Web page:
Best and Worst Pets for Kids in the Classroom
Reminiscing on the classroom pets of my past, I’ve come to realise that perhaps some were not suited to the hectic learning environments of a school. As an adult, I’m able to think about what creatures I can to expose kids to without stressing out the animal. One of my biggest goals in opening a parrot sanctuary here in the U.S. is to focus on education.
With a rare few exceptions, parrots are not suited for a classroom. They need some pretty intensive care, an environment in which they feel safe, proper diet, and one-on-one time with training; they also have the potential to bite pretty hard, even when very small. That’s why I would like to start an educational programme in schools: take the parrots to the kids. This would provide students with a learning experience tailored to their needs, and allow the birds socialisation within their limits.
I believe that all kids should be exposed to animals. Helping to care for a pet will nurture many wonderful traits, including responsibility and empathy for another living being. The caveat is that I feel that no child should be left solely responsible for their pet, as they are still young and growing themselves!
That’s why a class pet can be so beneficial. In school, every kid can benefit. The real work will fall on the teacher, however, to ensure the animal’s health and happiness. Know that not all animals are suited to a classroom.
If you’re a teacher seeking a great classroom pet you can safely keep around kids, try asking these questions:
1. Can I afford a pet’s care in terms of time and money?
2. Are my students of an age where they’ll need of constant supervision while handling a pet?
3. What kind of a commitment am I looking for? Can I handle a lot of after-school care?
4. Will being around kids and their energy affect the animal negatively (if so, will it bite if stressed)?
Without further ado:
Best pets for kids in the classroom:
1. Syrian Hamster: Syrians are known for their calm, gentle demeanour, unlike some dwarf breeds that are quite nippy. Hamsters are small, soft, and cuddly, and are a medium-level commitment (they need love and care just the same). It’s easy to kit one out for its lifetime, but do keep them singly, please. Gerbils, rats, and Degu pairs are another fun alternative.
2. Fish: a fish tank is wonderful addition to any classroom. There are many beautiful varieties of inexpensive underwater life that need just a clean tank, food, and a little enrichment in there. The educational opportunities are endless. I loved watching the fish as a child, and found it very soothing. Maintaining a healthy fresh water tank requires a low level of commitment.
3. Sea monkeys: the sea monkey colony provides all the same benefits that a fish tank does, with even less work. A sea monkey kit is easily purchased, and with one, you can raise your little fellows right from the eggs, teaching the cycle of life. Perfect for classrooms with allergy cases, or kids who may be wary of an animal, these are an ultra-low level of commitment.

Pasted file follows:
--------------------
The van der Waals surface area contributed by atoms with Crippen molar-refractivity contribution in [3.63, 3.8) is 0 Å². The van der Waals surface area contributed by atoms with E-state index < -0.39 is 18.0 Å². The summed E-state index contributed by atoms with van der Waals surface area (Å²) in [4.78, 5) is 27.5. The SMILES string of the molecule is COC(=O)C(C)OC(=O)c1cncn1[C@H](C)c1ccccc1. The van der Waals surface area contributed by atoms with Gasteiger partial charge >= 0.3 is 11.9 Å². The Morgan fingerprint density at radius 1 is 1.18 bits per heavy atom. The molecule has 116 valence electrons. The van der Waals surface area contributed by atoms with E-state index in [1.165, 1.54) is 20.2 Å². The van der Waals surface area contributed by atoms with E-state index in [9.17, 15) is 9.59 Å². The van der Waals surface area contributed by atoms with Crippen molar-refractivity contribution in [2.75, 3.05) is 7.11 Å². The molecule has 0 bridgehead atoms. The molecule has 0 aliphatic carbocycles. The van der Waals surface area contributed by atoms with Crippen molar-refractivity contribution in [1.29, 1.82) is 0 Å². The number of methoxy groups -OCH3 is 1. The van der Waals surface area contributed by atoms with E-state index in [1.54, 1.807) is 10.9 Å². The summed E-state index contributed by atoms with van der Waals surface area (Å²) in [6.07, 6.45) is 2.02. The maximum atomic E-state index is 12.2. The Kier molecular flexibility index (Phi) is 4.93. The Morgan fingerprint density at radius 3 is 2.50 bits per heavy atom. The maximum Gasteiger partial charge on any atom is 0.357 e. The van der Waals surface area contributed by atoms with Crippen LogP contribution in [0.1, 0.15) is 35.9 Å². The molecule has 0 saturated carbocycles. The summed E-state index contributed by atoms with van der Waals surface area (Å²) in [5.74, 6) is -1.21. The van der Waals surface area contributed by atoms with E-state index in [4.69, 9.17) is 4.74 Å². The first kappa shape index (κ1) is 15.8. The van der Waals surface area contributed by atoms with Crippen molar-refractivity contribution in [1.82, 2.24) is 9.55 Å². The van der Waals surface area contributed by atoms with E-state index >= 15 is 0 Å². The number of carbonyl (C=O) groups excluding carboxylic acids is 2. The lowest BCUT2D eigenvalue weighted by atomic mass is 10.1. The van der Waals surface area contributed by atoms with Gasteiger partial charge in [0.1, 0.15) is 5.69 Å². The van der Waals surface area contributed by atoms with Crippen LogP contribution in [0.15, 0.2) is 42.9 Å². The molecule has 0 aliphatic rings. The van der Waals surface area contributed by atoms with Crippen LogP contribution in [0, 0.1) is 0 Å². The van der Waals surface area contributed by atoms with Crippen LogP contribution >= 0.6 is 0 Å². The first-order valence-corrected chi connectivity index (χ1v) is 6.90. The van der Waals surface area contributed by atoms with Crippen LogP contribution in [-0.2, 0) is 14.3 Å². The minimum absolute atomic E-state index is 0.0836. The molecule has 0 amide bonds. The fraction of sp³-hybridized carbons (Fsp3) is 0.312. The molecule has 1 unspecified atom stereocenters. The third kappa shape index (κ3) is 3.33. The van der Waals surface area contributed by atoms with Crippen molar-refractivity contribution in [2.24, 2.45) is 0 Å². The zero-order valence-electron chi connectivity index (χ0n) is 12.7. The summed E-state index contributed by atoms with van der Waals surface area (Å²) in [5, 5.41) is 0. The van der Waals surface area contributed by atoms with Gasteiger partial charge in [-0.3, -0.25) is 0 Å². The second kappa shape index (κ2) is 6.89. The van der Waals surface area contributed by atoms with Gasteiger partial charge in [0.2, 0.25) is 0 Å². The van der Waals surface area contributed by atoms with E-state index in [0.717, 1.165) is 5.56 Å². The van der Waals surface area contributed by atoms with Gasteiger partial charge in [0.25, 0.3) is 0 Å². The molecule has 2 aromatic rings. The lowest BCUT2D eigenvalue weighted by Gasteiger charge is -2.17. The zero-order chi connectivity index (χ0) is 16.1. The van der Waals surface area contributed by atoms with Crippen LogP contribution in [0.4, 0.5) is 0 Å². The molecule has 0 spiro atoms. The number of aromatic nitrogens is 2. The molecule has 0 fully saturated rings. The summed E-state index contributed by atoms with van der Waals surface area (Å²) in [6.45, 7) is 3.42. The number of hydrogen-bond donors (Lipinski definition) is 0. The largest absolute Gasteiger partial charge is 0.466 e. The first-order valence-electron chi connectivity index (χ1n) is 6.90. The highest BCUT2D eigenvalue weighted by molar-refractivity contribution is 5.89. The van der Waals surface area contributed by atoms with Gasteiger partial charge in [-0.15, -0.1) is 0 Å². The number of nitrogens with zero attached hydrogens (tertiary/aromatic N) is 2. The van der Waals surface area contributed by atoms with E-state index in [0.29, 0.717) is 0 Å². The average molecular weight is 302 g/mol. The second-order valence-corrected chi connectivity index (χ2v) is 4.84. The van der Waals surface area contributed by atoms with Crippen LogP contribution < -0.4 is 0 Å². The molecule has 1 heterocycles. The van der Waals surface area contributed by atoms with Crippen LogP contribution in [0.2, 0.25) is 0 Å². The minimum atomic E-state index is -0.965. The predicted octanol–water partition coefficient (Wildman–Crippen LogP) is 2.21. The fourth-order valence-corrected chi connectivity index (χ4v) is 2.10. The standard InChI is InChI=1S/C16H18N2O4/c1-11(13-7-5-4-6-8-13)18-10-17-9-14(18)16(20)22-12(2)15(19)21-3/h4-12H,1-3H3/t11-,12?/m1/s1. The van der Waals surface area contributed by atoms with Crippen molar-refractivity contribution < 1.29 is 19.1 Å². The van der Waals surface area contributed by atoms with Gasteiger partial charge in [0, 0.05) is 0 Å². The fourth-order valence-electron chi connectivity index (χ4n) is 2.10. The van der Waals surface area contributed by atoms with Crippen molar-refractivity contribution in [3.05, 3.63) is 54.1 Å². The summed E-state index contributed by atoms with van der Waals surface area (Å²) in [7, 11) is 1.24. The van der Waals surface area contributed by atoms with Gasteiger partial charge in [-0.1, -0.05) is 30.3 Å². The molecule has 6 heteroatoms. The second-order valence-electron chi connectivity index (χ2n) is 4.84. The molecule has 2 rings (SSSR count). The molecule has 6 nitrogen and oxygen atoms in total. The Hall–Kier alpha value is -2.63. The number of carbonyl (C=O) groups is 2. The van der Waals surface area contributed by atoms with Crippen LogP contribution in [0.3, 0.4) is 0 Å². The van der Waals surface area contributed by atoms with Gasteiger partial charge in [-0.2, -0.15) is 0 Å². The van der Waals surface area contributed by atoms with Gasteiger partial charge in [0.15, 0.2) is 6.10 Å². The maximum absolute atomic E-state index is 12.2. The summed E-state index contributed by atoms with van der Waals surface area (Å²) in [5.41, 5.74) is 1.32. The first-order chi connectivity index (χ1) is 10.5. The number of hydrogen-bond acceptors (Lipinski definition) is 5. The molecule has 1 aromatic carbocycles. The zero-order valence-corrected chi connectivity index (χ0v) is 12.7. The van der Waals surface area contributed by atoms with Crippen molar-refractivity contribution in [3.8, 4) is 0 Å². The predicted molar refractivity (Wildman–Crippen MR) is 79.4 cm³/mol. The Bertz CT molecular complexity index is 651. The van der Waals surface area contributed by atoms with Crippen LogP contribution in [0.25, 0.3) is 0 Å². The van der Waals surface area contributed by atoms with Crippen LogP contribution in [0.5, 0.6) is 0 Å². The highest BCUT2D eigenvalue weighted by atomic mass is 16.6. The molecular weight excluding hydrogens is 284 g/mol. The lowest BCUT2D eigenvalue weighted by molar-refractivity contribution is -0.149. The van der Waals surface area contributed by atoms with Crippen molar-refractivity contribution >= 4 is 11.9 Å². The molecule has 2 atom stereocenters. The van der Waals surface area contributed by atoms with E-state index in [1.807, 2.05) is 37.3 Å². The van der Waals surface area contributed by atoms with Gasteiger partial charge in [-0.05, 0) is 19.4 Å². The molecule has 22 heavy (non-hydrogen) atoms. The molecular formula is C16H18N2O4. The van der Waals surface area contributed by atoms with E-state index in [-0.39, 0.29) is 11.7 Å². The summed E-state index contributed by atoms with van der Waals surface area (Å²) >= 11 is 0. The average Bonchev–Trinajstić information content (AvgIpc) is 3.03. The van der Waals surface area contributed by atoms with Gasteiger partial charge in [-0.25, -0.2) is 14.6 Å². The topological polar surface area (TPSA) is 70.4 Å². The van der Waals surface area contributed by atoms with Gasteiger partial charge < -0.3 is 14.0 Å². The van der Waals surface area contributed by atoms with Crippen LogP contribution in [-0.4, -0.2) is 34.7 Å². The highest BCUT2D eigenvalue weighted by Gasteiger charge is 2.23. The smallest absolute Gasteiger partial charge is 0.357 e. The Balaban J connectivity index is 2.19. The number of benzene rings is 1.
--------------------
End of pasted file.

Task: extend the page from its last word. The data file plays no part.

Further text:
4. A butterfly house: raising a butterfly through all the stages of its life before releasing it provides a wonderful and environmentally friendly way of teaching kids about biology. Low commitment; high education potential.
Worst pets for kids in the classroom:
1. Parrots: parrots aren’t a great classroom pet due to the fact that they are an ultra-high commitment level. These needy, noisy animals are expensive to keep and feed, plus they do bite. Even a budgie (sometimes called a parakeet) depends on having its flock and quiet one-on-one time, so if a teacher isn’t able to commit to multiple hours of weekend and holiday care, this is a pet best left out of the classroom. To maintain its health, any parrot will need to see an avian vet once a year. Birds who are stressed or unhealthy may bite, scream, or pluck their feathers. Finches might be a slightly better alternative to a parrot; however, they can also be quite loud, and tend not to like to be handled.
2. Rabbits: bunnies are like birds. They are very intelligent creatures who have some pretty specialised needs. A rabbit requires more than just some hay in its cage. They need to see a vet, they live a long time, and represent a very high level of commitment that doesn’t typically mesh well with a teacher’s busy schedule.
3. Guinea Pig: the adorable guinea pig is a gentle pet that needs a lot of interaction to stay healthy and happy. They are social creatures, so are best for children over ten years of age who are ready for the responsibility of such a dependent pet. A guinea pig really needs time to play and explore even on weekends – because of this, they have a high level of commitment. Teachers who are set on having one in the classroom need to provide quality aspen bedding and a good diet.
4. Reptiles: snakes, lizards, turtles, and more have the potential to carry salmonella, so unless a teacher is able to guarantee the careful hand washing of each and every pupil, this is somewhat of a risk. With snakes, you also will need to feed mice or rats, depending on the size – and any reptile requires a specific set up, which can get pricey. If prepared for all this, however, turtles and lizards are popular pets with a low bite risk, and are a medium level of commitment.
What were your favourite classroom pets growing up?